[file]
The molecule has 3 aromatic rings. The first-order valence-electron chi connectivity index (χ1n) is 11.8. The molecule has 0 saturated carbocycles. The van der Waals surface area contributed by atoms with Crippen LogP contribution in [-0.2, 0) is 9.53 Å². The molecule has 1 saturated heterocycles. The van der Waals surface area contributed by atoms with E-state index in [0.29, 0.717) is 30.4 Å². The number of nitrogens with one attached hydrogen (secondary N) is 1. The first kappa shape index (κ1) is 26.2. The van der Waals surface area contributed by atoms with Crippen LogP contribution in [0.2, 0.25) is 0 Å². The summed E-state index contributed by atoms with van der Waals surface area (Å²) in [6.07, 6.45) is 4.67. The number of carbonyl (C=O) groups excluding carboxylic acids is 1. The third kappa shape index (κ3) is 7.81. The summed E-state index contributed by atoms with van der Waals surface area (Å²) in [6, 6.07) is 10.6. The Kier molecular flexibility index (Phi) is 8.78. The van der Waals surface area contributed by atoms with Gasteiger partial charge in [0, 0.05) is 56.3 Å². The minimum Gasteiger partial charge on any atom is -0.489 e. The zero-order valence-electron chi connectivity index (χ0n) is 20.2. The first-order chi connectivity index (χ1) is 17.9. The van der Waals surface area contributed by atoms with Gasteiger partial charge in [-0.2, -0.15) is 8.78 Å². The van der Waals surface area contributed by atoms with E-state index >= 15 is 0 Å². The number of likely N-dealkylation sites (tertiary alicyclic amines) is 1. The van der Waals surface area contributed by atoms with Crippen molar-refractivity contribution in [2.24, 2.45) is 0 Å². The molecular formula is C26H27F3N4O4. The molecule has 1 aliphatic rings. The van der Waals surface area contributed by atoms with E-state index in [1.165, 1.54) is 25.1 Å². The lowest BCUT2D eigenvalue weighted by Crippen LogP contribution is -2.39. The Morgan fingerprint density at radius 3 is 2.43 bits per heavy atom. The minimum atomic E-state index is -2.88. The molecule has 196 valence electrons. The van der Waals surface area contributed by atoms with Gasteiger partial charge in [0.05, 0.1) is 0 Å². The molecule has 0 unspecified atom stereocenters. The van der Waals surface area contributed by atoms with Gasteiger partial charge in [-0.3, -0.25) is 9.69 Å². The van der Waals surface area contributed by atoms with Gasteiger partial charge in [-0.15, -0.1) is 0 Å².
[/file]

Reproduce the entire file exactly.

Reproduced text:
The molecule has 3 aromatic rings. The first-order valence-electron chi connectivity index (χ1n) is 11.8. The molecule has 0 saturated carbocycles. The van der Waals surface area contributed by atoms with Crippen LogP contribution in [-0.2, 0) is 9.53 Å². The molecule has 1 saturated heterocycles. The van der Waals surface area contributed by atoms with E-state index in [0.29, 0.717) is 30.4 Å². The number of nitrogens with one attached hydrogen (secondary N) is 1. The first kappa shape index (κ1) is 26.2. The van der Waals surface area contributed by atoms with Crippen LogP contribution in [0.2, 0.25) is 0 Å². The summed E-state index contributed by atoms with van der Waals surface area (Å²) in [6.07, 6.45) is 4.67. The number of carbonyl (C=O) groups excluding carboxylic acids is 1. The third kappa shape index (κ3) is 7.81. The summed E-state index contributed by atoms with van der Waals surface area (Å²) in [6, 6.07) is 10.6. The Kier molecular flexibility index (Phi) is 8.78. The van der Waals surface area contributed by atoms with Gasteiger partial charge in [0, 0.05) is 56.3 Å². The minimum Gasteiger partial charge on any atom is -0.489 e. The zero-order valence-electron chi connectivity index (χ0n) is 20.2. The first-order chi connectivity index (χ1) is 17.9. The van der Waals surface area contributed by atoms with Gasteiger partial charge in [-0.2, -0.15) is 8.78 Å². The van der Waals surface area contributed by atoms with E-state index >= 15 is 0 Å². The number of likely N-dealkylation sites (tertiary alicyclic amines) is 1. The van der Waals surface area contributed by atoms with Crippen molar-refractivity contribution in [2.24, 2.45) is 0 Å². The molecular formula is C26H27F3N4O4. The molecule has 1 aliphatic rings. The van der Waals surface area contributed by atoms with E-state index in [1.165, 1.54) is 25.1 Å². The lowest BCUT2D eigenvalue weighted by Crippen LogP contribution is -2.39. The Morgan fingerprint density at radius 3 is 2.43 bits per heavy atom. The minimum atomic E-state index is -2.88. The molecule has 196 valence electrons. The van der Waals surface area contributed by atoms with Gasteiger partial charge in [0.05, 0.1) is 0 Å². The molecule has 0 unspecified atom stereocenters. The van der Waals surface area contributed by atoms with Gasteiger partial charge in [-0.3, -0.25) is 9.69 Å². The van der Waals surface area contributed by atoms with Gasteiger partial charge in [-0.15, -0.1) is 0 Å².